Francis Nash was one of ten Patriot generals who died during the American Revolutionary War. He was killed on October 7, 1777. Nash was commanding a fighting retreat, slowly moving his unit backwards to stall the British advance, when he was mortally wounded by a cannonball that struck him in the hip and killed his horse.
Nash was treated by Washington’s personal physician, James Craik, who could not stem his bleeding, which was reported to have fully soaked through two mattresses. Nash succumbed to his wounds on October 7 at a private residence near Kulpsville, Pennsylvania. His final words are alleged to have been “From the first dawn of the Revolution I have been ever on the side of liberty and my country”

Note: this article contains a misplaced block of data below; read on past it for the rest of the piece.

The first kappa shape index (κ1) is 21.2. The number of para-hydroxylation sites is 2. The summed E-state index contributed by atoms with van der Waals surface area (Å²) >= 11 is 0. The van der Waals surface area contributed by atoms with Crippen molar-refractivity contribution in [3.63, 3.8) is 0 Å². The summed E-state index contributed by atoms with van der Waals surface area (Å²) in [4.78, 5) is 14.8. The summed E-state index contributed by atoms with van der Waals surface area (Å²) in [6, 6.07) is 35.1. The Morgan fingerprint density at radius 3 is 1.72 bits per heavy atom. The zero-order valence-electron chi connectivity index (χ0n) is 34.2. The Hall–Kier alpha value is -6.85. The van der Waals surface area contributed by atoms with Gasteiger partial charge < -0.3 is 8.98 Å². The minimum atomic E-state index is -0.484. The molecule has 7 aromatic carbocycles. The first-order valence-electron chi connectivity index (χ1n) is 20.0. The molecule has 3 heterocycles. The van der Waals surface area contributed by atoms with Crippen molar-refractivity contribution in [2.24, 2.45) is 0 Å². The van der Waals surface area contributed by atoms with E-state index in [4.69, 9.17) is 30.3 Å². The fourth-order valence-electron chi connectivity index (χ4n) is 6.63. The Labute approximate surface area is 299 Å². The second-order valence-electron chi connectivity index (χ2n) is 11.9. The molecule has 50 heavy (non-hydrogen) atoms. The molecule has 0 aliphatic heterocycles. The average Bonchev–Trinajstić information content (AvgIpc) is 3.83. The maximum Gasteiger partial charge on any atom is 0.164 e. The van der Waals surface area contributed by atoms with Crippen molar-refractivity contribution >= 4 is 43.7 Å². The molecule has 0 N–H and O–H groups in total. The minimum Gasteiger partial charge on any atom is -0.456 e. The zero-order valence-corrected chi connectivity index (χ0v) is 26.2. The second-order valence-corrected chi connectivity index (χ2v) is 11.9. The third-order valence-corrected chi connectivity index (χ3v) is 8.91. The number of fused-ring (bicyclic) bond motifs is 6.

After his death, on April 29, 1784, Congress awarded his heirs a land grant representing 84 months of Continental Army service, which exceeded Nash’s actual service time.
Fort Nashborough was the stockade established on the land grant in early 1779 in the French Lick area of the Cumberland River valley. James Robertson and John Donelson are considered the founders, and colloquially, the “founders of Tennessee”.
The log stockade was square in shape and covered 2 acres. It contained 20 log cabins for the protection of the settlers. In 1784 the community’s name was changed from Nashborough to Nashville.
The fort was abandoned in 1794, and the growing settlement became the capital of the new 16th
State of the Union, Tennessee, in 1796.
Nashville also has a James Robertson Parkway and Donelson Pike and you can tour the historic Fort Nashborough site, now spelled Nashboro, at 170 1st Ave N in downtown Nashville.